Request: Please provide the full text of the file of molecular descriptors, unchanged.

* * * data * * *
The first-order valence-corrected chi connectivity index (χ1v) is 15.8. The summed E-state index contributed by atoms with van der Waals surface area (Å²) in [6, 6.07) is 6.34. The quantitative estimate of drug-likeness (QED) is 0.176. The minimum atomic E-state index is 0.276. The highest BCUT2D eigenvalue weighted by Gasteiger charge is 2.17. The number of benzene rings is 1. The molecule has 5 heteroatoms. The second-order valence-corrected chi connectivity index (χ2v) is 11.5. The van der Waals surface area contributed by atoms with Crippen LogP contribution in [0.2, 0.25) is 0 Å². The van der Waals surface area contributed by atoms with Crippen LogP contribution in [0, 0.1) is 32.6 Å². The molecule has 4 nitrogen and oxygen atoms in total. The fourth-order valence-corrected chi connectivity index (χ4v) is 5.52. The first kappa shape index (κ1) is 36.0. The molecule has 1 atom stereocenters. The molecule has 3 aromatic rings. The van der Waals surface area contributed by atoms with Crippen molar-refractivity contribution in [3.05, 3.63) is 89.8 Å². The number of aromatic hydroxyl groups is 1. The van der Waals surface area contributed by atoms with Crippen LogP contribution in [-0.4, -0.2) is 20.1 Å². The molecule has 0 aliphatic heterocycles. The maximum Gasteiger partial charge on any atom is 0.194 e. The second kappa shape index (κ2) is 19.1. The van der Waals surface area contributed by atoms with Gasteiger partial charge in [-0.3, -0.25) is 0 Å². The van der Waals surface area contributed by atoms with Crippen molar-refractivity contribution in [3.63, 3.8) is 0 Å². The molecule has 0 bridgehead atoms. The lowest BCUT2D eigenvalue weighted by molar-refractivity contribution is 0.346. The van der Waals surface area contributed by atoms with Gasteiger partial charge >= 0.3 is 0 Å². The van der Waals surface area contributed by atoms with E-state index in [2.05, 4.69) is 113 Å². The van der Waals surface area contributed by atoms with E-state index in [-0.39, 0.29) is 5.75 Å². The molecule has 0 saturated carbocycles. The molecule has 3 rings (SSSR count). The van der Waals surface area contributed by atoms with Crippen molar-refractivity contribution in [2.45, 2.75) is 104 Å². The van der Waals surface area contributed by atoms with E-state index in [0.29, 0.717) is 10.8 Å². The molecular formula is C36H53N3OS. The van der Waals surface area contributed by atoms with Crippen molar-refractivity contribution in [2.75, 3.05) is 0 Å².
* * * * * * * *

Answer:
The first-order valence-corrected chi connectivity index (χ1v) is 15.8. The summed E-state index contributed by atoms with van der Waals surface area (Å²) in [6, 6.07) is 6.34. The quantitative estimate of drug-likeness (QED) is 0.176. The minimum atomic E-state index is 0.276. The highest BCUT2D eigenvalue weighted by Gasteiger charge is 2.17. The number of benzene rings is 1. The molecule has 5 heteroatoms. The second-order valence-corrected chi connectivity index (χ2v) is 11.5. The van der Waals surface area contributed by atoms with Crippen LogP contribution in [0.2, 0.25) is 0 Å². The van der Waals surface area contributed by atoms with Crippen LogP contribution in [0, 0.1) is 32.6 Å². The molecule has 4 nitrogen and oxygen atoms in total. The fourth-order valence-corrected chi connectivity index (χ4v) is 5.52. The first kappa shape index (κ1) is 36.0. The molecule has 1 atom stereocenters. The molecule has 3 aromatic rings. The van der Waals surface area contributed by atoms with Crippen molar-refractivity contribution in [3.05, 3.63) is 89.8 Å². The number of aromatic hydroxyl groups is 1. The van der Waals surface area contributed by atoms with Crippen LogP contribution in [-0.4, -0.2) is 20.1 Å². The molecule has 0 aliphatic heterocycles. The maximum Gasteiger partial charge on any atom is 0.194 e. The second kappa shape index (κ2) is 19.1. The van der Waals surface area contributed by atoms with Gasteiger partial charge in [-0.3, -0.25) is 0 Å². The van der Waals surface area contributed by atoms with Crippen molar-refractivity contribution in [3.63, 3.8) is 0 Å². The molecule has 0 bridgehead atoms. The lowest BCUT2D eigenvalue weighted by molar-refractivity contribution is 0.346. The van der Waals surface area contributed by atoms with Gasteiger partial charge >= 0.3 is 0 Å². The van der Waals surface area contributed by atoms with E-state index in [2.05, 4.69) is 113 Å². The van der Waals surface area contributed by atoms with E-state index in [-0.39, 0.29) is 5.75 Å². The molecule has 0 saturated carbocycles. The molecule has 3 rings (SSSR count). The van der Waals surface area contributed by atoms with Crippen molar-refractivity contribution in [2.45, 2.75) is 104 Å². The van der Waals surface area contributed by atoms with E-state index in [0.29, 0.717) is 10.8 Å². The molecular formula is C36H53N3OS. The van der Waals surface area contributed by atoms with Crippen molar-refractivity contribution in [2.75, 3.05) is 0 Å².